- Financial Hardship: 42% of Canadians are currently facing significant financial hardship. 23% of families are unable to meet their essential expenses, and 16% of households have been unable to get or afford the food they need, with this the case for 44% of ‘Extremely Vulnerable’ households. Housing affordability is a problem for 55% of Canadians as of June 2023. This issue is particularly acute for 82% of ‘Extremely Vulnerable’ and 69% of ‘Financially Vulnerable’ Canadians.
- Changing Financial Behaviors: As of June 2023, 69% of households report having significantly reduced their non-essential expenses, a notable increase from 56% a year earlier. However, due to the high cost of living, 62.5% of Canadians now report spending either more or the same as their household income, marking a substantial rise from 53% in June 2021.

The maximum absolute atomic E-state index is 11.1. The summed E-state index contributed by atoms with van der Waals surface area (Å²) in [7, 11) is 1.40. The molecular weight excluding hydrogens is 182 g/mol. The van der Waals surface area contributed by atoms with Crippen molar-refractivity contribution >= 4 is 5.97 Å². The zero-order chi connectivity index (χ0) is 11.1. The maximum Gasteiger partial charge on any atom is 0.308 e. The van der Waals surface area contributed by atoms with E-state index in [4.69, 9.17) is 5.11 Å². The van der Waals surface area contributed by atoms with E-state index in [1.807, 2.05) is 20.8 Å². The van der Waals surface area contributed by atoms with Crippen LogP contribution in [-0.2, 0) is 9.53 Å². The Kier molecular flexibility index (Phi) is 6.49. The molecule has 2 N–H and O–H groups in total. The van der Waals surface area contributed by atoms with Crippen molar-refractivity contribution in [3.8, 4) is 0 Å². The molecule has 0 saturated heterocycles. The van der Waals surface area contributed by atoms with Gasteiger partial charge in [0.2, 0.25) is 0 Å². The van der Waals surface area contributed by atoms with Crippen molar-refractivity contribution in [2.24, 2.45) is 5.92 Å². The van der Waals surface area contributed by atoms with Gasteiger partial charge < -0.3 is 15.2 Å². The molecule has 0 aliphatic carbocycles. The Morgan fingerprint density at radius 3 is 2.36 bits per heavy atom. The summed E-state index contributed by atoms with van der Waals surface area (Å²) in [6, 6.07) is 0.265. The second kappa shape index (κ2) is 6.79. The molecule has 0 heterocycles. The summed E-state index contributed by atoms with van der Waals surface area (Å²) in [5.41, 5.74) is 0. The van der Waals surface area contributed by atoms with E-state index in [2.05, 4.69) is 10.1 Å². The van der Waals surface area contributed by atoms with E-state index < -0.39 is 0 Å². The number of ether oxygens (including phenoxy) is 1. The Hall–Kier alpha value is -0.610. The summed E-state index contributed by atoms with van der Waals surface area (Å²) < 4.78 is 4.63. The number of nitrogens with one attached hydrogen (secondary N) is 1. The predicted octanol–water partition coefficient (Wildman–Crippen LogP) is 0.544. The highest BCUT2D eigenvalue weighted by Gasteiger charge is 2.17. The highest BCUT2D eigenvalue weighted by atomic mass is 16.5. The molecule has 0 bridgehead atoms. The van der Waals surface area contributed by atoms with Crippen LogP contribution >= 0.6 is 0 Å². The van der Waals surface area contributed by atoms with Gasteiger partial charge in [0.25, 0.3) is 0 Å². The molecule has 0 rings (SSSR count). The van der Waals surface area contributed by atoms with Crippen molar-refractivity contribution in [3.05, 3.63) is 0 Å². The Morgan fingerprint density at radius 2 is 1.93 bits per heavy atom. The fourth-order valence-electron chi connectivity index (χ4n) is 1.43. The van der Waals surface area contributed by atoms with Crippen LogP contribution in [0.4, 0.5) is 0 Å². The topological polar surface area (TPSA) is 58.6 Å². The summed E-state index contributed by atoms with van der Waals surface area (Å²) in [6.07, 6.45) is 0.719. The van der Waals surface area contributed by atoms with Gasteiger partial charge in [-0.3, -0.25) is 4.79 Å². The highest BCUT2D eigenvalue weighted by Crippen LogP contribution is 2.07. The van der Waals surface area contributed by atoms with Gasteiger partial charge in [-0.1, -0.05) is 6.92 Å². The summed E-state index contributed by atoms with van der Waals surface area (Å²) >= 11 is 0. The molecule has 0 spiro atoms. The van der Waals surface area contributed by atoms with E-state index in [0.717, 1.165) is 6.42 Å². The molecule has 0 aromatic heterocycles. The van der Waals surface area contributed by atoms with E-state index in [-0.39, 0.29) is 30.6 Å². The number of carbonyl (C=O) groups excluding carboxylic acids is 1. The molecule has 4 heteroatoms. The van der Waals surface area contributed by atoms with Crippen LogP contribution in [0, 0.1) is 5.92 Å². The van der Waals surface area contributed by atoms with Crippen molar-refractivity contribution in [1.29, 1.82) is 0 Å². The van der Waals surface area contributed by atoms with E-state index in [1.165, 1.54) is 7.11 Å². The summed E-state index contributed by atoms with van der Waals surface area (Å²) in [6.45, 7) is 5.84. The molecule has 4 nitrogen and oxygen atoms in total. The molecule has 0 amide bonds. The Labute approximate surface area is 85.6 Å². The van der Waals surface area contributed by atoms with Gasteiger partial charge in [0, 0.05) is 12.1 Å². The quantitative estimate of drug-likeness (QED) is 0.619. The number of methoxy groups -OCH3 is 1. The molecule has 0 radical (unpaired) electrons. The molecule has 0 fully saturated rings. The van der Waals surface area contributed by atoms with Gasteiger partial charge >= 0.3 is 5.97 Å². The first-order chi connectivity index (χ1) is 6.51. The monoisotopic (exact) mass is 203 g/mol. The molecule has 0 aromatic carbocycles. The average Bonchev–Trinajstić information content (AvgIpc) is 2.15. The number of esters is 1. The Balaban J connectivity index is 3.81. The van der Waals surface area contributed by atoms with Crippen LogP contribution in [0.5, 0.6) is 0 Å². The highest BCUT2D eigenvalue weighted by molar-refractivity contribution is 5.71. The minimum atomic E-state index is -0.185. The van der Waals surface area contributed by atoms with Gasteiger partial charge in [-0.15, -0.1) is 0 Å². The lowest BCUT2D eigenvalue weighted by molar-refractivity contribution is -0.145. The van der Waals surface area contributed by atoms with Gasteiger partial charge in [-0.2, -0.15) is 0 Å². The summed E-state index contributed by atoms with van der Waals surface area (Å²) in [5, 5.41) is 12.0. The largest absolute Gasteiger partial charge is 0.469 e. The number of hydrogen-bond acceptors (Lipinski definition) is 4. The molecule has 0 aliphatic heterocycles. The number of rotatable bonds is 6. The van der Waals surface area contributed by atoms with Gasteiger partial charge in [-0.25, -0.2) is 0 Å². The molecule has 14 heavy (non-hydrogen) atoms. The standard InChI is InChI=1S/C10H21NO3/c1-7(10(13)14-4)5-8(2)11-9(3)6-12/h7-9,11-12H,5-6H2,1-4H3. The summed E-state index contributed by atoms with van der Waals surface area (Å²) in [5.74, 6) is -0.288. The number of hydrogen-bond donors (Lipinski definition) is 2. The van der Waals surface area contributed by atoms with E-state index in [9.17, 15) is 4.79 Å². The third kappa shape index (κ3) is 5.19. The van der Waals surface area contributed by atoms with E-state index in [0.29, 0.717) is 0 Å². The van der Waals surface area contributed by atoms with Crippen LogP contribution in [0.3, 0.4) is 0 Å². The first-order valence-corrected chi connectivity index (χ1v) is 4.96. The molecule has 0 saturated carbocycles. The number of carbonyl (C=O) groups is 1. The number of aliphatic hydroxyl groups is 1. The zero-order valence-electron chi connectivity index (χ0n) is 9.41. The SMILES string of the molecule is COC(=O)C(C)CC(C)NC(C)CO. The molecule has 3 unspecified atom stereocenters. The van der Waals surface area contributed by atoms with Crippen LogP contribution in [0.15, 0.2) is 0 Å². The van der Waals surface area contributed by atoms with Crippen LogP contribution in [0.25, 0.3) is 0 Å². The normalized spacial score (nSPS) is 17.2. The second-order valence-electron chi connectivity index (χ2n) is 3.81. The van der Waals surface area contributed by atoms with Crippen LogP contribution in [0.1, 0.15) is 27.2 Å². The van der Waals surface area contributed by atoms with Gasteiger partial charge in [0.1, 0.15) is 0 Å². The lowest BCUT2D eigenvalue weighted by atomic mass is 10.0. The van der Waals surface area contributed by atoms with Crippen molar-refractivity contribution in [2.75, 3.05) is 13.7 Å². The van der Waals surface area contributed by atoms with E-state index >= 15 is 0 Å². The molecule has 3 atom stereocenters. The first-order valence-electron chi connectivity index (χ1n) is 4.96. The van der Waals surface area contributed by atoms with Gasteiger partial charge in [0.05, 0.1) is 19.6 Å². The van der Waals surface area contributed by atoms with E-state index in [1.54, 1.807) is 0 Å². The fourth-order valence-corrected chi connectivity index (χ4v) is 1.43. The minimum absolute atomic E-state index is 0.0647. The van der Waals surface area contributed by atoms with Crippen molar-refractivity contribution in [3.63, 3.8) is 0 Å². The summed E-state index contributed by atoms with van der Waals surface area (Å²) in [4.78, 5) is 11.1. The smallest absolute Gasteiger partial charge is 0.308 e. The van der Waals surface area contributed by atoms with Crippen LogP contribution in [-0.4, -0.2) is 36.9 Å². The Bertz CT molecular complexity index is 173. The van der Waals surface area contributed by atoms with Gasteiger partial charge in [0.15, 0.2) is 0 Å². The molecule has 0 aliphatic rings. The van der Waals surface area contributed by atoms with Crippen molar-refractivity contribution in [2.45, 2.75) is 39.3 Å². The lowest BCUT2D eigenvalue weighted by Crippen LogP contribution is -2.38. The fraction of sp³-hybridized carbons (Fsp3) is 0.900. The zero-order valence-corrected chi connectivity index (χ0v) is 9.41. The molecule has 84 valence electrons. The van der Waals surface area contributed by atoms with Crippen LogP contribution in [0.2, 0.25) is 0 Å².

- Savings and Debt: Despite these shifts in behavior, the Index highlights that 84% of households report the cost of living has outpaced any growth in their household income over the past 12 months as of February 2023. With Canada having the highest household debt levels of any G7 country as of May 2023, one third of Canadians have increased their borrowing to pay for essential expenses and 42% have had to draw down on savings to meet their debt obligations. Notably, only 50% of Canadians currently maintain a liquid savings buffer of three months or more as of June 2023, a notable decrease from a high of 64% in 2017. Nearly a quarter of the population (24%) has a buffer of less than three weeks. It’s crucial to point out that 37% of Canadians have either a negative or zero household savings rate as of June 2023.